Drug-Coated Balloon (DCB) Angioplasty in Large Coronary Vessels: A Future Game Changer?


Take Home Messages
  • DCB results are comparable to drug-eluting stents (DES) in most efficacy measures.
  • The philosophy of “leaving nothing behind” is tempting for specific lesions (e.g. diffuse disease, side branches, small arteries) and clinical circumstances (e.g. diabetes, multivessel disease, acute coronary syndromes, high bleeding risk individuals).
  • Future well-designed clinical trials with strict inclusion criteria are needed.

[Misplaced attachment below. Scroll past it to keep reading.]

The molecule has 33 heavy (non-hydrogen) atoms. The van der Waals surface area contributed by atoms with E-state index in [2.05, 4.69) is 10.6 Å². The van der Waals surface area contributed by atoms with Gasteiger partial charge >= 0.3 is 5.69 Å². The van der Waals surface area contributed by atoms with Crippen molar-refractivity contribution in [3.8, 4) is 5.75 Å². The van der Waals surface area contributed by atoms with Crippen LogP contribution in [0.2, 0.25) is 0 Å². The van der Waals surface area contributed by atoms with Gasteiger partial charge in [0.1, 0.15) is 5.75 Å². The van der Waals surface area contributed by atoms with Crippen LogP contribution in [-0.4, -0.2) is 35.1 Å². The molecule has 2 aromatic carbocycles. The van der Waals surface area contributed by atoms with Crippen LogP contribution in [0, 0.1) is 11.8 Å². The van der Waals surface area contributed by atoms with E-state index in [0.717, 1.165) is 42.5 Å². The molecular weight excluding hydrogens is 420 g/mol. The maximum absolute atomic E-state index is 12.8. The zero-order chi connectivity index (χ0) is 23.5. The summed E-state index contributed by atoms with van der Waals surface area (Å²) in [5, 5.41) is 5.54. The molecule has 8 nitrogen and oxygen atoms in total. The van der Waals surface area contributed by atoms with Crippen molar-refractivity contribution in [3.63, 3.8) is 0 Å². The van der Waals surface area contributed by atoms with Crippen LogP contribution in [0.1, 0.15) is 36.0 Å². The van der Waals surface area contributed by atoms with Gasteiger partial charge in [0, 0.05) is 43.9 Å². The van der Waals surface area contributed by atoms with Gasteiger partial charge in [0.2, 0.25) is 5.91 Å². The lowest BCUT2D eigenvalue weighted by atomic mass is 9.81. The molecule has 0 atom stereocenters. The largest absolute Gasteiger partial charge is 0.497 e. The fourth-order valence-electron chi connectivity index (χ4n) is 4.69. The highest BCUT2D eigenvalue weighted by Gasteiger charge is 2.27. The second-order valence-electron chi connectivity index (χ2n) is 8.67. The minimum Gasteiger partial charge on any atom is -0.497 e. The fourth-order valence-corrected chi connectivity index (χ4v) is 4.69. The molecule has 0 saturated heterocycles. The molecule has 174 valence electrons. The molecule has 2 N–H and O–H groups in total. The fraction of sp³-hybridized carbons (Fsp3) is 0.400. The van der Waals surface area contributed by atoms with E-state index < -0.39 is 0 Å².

Since their introduction in 2004, drug-coated balloons (DCBs) have emerged as a novel technology for improving percutaneous  coronary intervention (PCI) outcomes by mitigating revascularisation, in-stent restenosis, and associated major adverse cardiac events (MACE) (1). DCBs function by locally delivering antiproliferative drugs to the vessel wall during balloon inflation via semi-compliant balloon. An excipient on the DCB aids in retaining the drug on the balloon during transit, enhancing the drug's adherence to the vessel wall, and improves the deposition of the drug in the tissue. Paclitaxel and sirolimus are commonly used drugs that prevent smooth muscle proliferation, minimize endothelial dysfunction and neoatherosclerosis. Their lipophilic nature facilitates quick absorption by cells and homogenous distribution, resulting in a sustained impact on smooth muscle cells.